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Ben Montgomery Introduces “Wish Songs”

Author and journalist explains how student writers can learn from Disney.
Graphic Courtesy of LitFest Committee

I expected an average LitFest workshop, but I ended up at a mini Disney concert.

Journalist Ben Montgomery spent the hour discussing how to apply Disney tropes and themes to all kinds of writing.

Montgomery wrote the New York Times best-selling book “Grandma Gatewood’s Walk,” as well as the winner of many publishing awards. In his presentation, he discussed how Disney movies use consistent tools, including wish songs, to make them appealing to young children.

In every iconic Disney movie, there has been a “wish song”, a song that portrays the main protagonist’s wants and dreams. This song also starts the rising action and drives the movie’s plot.

For example, in “Beauty and the Beast,” Belle sings about her boring town and how she wants to learn more about the world, in her wish song “This Provincial Life”. In “The Princess and the Frog,” Tiana sings “Almost There,” describing how she wants to open her own restaurant.

His presentation was lively and enthralling. The workshop began with a discussion of “wish songs” and he made sure to engage the audience by asking them to provide examples. My favorite part was when Montgomery played and sang along to the songs that students suggested.

The entire audience would hum along to Montgomery’s singing, which helped make his presentation fun as well as memorable.

After we ran out of wish songs to play and discuss, Montgomery began to speak more about his career in journalism. He has worked for numerous publications, including The Standard-Times in San Angelo, Texas, the Times Herald-Record in New York’s Hudson River Valley, and the Tampa Tribune before joining the Tampa Bay Times.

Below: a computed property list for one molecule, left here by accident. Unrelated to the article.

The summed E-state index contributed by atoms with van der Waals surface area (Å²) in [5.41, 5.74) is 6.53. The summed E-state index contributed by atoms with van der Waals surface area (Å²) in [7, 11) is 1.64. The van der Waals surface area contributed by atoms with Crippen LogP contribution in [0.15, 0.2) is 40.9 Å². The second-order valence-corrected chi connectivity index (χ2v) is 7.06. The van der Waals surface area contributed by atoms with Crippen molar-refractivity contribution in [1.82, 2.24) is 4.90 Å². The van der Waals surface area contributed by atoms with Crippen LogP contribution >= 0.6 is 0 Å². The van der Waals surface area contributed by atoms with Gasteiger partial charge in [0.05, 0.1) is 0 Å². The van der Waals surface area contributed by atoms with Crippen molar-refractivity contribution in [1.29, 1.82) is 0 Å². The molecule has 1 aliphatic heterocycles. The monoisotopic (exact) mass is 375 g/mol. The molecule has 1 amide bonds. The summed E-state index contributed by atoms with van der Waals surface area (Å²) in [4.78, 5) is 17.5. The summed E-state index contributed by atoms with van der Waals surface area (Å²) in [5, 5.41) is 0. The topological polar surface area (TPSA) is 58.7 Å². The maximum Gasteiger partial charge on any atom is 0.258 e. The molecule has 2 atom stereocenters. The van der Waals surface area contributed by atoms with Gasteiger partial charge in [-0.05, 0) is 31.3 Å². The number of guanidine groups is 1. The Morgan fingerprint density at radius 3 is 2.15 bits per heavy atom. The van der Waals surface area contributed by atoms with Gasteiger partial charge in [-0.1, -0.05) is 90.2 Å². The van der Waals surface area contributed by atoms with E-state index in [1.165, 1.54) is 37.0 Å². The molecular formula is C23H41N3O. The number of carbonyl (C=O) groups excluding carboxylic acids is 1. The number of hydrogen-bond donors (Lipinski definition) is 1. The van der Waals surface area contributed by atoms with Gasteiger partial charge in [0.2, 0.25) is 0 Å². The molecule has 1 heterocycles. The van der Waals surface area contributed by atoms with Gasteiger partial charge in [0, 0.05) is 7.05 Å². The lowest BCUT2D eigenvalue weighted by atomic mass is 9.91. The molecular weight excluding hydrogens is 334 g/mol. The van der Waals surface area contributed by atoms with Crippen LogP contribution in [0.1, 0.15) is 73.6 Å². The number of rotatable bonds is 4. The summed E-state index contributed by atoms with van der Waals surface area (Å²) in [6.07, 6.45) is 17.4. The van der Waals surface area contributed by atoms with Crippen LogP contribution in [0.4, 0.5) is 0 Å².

He then gave advice on how to get good interviews and writing, like to “steer into pain” and learn the “brand of the beer and breed of the dog”. This means that in order to write a good lead or add dimension to writing, specificity is important. Getting to know the interviewee can add a lot to a story. I really enjoyed this part of the presentation because those tips were helpful to me as a reporter.

He ended his presentation by tying the conversation back to wish songs, and how they can be used in many different ways, including in writing. They are not just used as a Disney trope, but also as a stepping stone students and writers can utilize to make their stories better.

Montgomery’s advice emphasized that anyone can become a better writer with just a few tips, and the introduction of “wish wongs” was an extremely useful tip for beginner writers.

About the Contributor
Augusta McKenzie
Augusta McKenzie, Reporter
What are you looking forward to on the staff this year? Hanging out with the Newspaper staff. If you could live anywhere in the world, where would it be?  A tree house on a small island or in the rainforest with tons of colorful birds. If you could only eat one food for the rest of your life, what would it be? Pasta